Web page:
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Raising Their Voices

Ecumenical Choir Festival To Be Held Sunday

From left are Brian Bogey, seated at the organ, Minister of Music at First Lutheran Church, and Ecumenical Choir Festival Chairman; David Horne, Minister of Music at First Presbyterian Church; Donna Gatz, organist at Holy Apostles Parish, and Dean of the American Guild of Organists; and Ron McEntire, Minister of Music at St. Luke’s Episcopal Church. Submitted photo

They raise their voices in praise.

And Sunday they will raise their voices again.

Featuring nine area church choirs, the 10th biannual Ecumenical Choir Festival will be held at 4 p.m. at the First Lutheran Church, 120 Chandler St. The festival is sponsored by the Chautauqua Chapter of the American Guild of Organists.

According to Brian Bogey, festival chairman, the festival began in 1974 when it became a part of the Jamestown Area Ministerial Association’s celebration of “The Week of Prayer for Christian Unity” observed on the last Sunday of January.

“There would actually be a whole week of events and prayer services leading up to the Ecumenical Choir Festival. The Choir Festival was a musical effort to get more churches involved in this community event cosponsored by JAMA and the AGO,” Bogey said.

Participating choirs include Christ First United Methodist; First Lutheran; First Presbyterian; Holy Apostles Parish Jubilate Singers & the Angels of Praise Singers from Derick City Adventist Church; Randolph United Presbyterian; St. Luke’s Episcopal; St. Nicholas Greek Orthodox; and Zion Covenant. The First Lutheran Good News Ringers Bell Choir, directed by Karen Linn, will perform at the offertory.

“Each choir prepares one choral anthem to present at the concert. Also, as a finale the choir sings one or two combined choir anthems with the mass choirs. The first Ecumenical Choir Festival in 1974 featured eleven area choirs: Bethel Lutheran, Brooklyn Heights United Methodist, Busti Federated, Falconer United Methodist, First Baptist, First Covenant, First Lutheran, First United Methodist, Kidder Memorial United Methodist, Saint James Catholic, and Saints Peter & Paul Catholic Church. Some of these churches listed are no longer existing or have been combined with other congregations taking on new names,” Bogey said.

The chairman added that the Chautauqua Chapter of the American Guild of Organists decided to no longer hold the choir festival in January as it often had bad weather that made it difficult for choirs to participate. “In 1981 we held the festival on May 3 at First Lutheran. The very next year onward, we always held the festivals in either October or November until the mid 1980s as there was a wane in interest and so the Ecumenical Choir Festivals ceased.”

The Chautauqua AGO reorganized the event in 2006 when it went together again with the Jamestown Area Ministerial Association in January to coincide with “The Week of Christian Unity” observance, Bogey said.

“We did this annually until 2009 when we severed ties with JAMA and held our own Festival in the fall until 2011. After that we went to the biannual Ecumenical Choir Festivals and subsequently performed in 2013, 2015, 2017, and this year, 2019. Our next Ecumenical Choir Festival will be in October 2021,” he said.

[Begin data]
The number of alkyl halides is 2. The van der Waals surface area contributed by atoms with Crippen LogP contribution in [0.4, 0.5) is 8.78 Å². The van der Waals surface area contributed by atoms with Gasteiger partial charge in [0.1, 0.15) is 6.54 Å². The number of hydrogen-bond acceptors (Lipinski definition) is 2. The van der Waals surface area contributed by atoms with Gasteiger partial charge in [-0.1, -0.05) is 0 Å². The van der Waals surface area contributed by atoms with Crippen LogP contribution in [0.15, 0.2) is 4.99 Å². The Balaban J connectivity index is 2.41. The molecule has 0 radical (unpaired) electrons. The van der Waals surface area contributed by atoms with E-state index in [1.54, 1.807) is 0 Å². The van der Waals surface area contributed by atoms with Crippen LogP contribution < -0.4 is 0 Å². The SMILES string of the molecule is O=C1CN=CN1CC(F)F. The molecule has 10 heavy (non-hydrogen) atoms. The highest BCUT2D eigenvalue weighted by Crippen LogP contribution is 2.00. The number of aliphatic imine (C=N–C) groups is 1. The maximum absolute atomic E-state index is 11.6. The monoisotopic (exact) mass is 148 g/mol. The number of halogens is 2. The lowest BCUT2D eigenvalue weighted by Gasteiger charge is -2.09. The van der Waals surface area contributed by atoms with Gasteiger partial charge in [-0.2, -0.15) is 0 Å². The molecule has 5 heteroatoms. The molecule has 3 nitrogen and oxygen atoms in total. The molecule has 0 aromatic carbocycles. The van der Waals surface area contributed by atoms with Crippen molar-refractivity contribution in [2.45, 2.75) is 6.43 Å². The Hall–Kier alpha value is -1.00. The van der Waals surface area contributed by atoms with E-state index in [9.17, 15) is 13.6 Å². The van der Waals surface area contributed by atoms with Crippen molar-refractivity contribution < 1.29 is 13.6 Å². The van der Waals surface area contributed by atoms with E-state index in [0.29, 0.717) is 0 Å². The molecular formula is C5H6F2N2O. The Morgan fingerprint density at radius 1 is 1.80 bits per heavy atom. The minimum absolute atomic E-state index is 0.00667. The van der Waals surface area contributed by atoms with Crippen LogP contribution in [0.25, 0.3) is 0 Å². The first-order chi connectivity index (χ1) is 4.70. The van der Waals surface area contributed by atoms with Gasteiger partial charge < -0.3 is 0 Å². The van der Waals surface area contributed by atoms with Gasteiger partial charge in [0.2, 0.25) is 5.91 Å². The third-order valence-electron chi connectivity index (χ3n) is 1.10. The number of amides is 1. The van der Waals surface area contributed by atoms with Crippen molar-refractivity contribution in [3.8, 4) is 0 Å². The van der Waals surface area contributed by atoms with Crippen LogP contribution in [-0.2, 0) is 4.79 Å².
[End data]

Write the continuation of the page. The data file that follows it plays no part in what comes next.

Bogey noted that there has always been a free-will offering at the festival and the proceeds have gone to either the Joint Neighborhood Project or St. Susan’s Center. “We usually get between $1,000 and $1,300 to benefit these charities,” he added.

Bogey said there a variety of large and small choirs with some with only five voices and some as large as 35 voices. The choral anthems vary from church classical, to contemporary, country western-style, jazz arrangements, youth choirs, bell choirs, and folk music-style choirs. He said most choral anthems are accompanied by piano, organ and/or other solo instrumental soloists. There are some anthems that are sung in the A Cappella style, without accompaniment. A contemporary choir ranges from eight to 25 voices.

“The festival is not a competition and thus no awards are given out. The purpose of the Ecumenical Choir Festival is to join together as one united family of God, singing praises in gratitude for our common fellowship in Christ. Hopefully with our free-will offering, we can benefit those who are less fortunate,” Bogey said.

The combined choirs will sing “Largo” (from “Xerxes”) by George Frederick Handel, in loving memory of Jared Jacobsen, long-time organist and choir director at Chautauqua Institution who recently was killed in an automobile accident. This special choral tribute will be conducted by Charles Johnson, Organist-Choir Director at Zion Covenant Church. The combined choirs will also join in singing the “Hallelujah Chorus” from Handel’s “Messiah”, for the finale, conducted by David Horne, Minister of Music at First Presbyterian Church.

Bogey added, “The audience can expect an evening of a variety of musical styles performed by our wonderful church choirs who ‘sing unto the Lord with a joyful sound.’ There are also a couple of hymns that the congregation sings along with the choirs that are thrilling to hear and perform.”

The festival concludes with a reception in the church parlors. “It is a great afternoon of music, food, and fellowship,” he said.

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